Money or Cash which is earned through any illegal/illicit activity controlled by country regulations. Black money proceeds are typically received in cash from underground economic activity and, as such, is not taxed. Recipients of black money must hide it, spend it only in the underground economy, or endeavor to give it the appearance of legitimacy through money laundering.
There is no specific definition of black money in the writing or monetary theory.
Truth be told, a few terms with comparable implications have been in trend, including ‘unaccounted income’, ‘black income’, ‘dirty money’, ‘black wealth’, ‘underground wealth’, ‘black economy’, ‘parallel economy’, ‘shadow economy’, and ‘underground’ or ‘unofficial’ economy.
These terms more often than not refer to any salary on which the imposed forced by government or public authorities have not been paid.
Such wealth may comprise of income produced from legitimate activities or activities which are illegitimate as such, like smuggling, illicit trade in banned substances, counterfeit currency, arms trafficking, terrorism, and corruption.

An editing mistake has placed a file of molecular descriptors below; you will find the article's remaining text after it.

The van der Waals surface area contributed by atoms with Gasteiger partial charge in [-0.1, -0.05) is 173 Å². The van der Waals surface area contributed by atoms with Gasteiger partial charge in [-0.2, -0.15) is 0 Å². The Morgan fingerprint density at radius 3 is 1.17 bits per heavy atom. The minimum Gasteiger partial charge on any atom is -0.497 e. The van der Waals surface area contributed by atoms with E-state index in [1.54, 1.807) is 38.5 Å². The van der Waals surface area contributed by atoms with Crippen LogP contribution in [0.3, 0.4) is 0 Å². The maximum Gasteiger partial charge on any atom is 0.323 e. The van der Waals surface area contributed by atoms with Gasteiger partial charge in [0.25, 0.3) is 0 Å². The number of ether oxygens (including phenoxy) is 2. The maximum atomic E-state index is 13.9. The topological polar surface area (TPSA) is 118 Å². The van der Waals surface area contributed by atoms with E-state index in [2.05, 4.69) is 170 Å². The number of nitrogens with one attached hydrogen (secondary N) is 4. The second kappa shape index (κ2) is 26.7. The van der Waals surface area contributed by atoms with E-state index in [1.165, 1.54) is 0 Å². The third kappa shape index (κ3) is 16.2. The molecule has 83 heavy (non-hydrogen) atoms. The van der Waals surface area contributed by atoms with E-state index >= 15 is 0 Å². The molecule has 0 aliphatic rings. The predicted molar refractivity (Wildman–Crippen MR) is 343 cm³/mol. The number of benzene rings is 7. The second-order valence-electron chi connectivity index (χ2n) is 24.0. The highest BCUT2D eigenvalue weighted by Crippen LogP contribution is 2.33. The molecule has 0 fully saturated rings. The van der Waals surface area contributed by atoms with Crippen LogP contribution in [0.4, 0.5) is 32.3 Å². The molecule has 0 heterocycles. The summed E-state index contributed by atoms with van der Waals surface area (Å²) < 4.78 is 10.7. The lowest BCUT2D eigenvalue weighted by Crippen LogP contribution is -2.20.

In short, ‘BLACK MONEY’ can be defined as ASSETS OR RESOURCES THAT HAVE NEITHER BEEN REPORTED TO THE PUBLIC AUTHORITIES AT THE TIME OF THEIR GENERATION NOR DISCLOSED AT ANY POINT OF TIME DURING THEIR POSSESSION.
Black Money in India :
A study conducted by the IMF around 10 years and
a half back demonstrated that with respect to the span of the underground money, India holds the first rank took after by the United States and Canada having the second and the third positions.
In India, black money or unaccounted wealth assessed by Prof. Kaldor in 1953-54 as Rs. 600 crore was assessed by Wanchoo Committee as Rs. 1,000 crore in 1965-66 and Rs. 1,400 crore in 1969-70. Rangnekar placed the figures of black money at Rs. 1,150 crore for 1961-62, Rs. 2,350 crore for 1964-65, Rs. 2,833 crore for 1968-69, and Rs. 3,080 crore for 1969-70.
Related Link :
Indian black money